Does anyone have a good definition of what a proof actually is. Example: "A proof is a simulation of what a printing press should produce ......." or something similar.
The ISO 12647 family of standards, especially 12647-2 and 7, have been very well accepted and in a relatively short time so I don't know why you don't consider them useful in the 'real' world. Quoting ISO terms and definitions has nothing to do with dealing with an upset customer That's usually a result of poor communication and/or mismanagement. Using the specifications within the standards has gone a long way toward settling any arguments as we no longer rely on subjective visual assessment but on objective measurement to support it. All of the big players in this small part of the world demand it as is the case in other markets. Printing to an ISO standard is part of the contract. That's the reality.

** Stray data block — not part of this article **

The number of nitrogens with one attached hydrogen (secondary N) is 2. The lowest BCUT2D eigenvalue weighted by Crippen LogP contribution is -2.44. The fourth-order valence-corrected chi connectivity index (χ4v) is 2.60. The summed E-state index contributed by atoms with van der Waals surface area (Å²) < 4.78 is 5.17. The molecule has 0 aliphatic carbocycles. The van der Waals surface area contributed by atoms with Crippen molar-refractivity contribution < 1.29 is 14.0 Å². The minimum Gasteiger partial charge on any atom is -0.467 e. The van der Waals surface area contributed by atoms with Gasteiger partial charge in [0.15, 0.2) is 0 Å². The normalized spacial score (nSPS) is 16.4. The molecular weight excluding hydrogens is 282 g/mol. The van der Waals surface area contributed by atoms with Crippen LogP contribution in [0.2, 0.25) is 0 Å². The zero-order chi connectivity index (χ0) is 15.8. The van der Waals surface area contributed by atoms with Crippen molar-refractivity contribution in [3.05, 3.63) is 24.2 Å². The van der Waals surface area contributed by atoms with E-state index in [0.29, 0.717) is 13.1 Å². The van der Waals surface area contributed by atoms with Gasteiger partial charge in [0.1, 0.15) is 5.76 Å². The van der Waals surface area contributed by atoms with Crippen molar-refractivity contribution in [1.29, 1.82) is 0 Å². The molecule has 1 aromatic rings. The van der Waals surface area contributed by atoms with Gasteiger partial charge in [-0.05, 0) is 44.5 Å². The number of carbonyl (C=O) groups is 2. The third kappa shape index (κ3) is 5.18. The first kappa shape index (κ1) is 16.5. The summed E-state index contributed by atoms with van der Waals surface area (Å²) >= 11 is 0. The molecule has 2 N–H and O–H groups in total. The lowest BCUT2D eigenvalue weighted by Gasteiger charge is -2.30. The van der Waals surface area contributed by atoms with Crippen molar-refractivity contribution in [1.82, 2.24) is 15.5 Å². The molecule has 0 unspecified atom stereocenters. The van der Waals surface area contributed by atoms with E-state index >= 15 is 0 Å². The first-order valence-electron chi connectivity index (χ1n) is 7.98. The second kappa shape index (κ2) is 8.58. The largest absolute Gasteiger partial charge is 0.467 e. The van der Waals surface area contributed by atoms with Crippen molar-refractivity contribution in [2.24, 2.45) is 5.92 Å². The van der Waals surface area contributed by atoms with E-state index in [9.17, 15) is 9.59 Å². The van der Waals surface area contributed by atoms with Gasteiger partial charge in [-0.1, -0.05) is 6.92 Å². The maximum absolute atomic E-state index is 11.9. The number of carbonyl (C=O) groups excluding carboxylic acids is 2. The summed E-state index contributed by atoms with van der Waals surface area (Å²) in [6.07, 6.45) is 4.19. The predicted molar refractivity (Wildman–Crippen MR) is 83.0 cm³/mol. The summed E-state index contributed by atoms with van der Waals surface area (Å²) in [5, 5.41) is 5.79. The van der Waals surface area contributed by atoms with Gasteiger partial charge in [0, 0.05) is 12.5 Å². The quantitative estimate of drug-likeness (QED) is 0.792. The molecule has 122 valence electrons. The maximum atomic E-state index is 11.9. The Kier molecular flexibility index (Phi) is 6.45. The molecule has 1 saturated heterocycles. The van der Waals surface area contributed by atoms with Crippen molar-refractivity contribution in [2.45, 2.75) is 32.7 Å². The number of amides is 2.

All of the big players in this small part of the world demand it as is the case in other markets. Printing to an ISO standard is part of the contract. That's the reality.
By Noel Ward, Editor@Large
What did you buy for your
business last week?
And how are you making sure everything you purchase is properly managed and accounted for?
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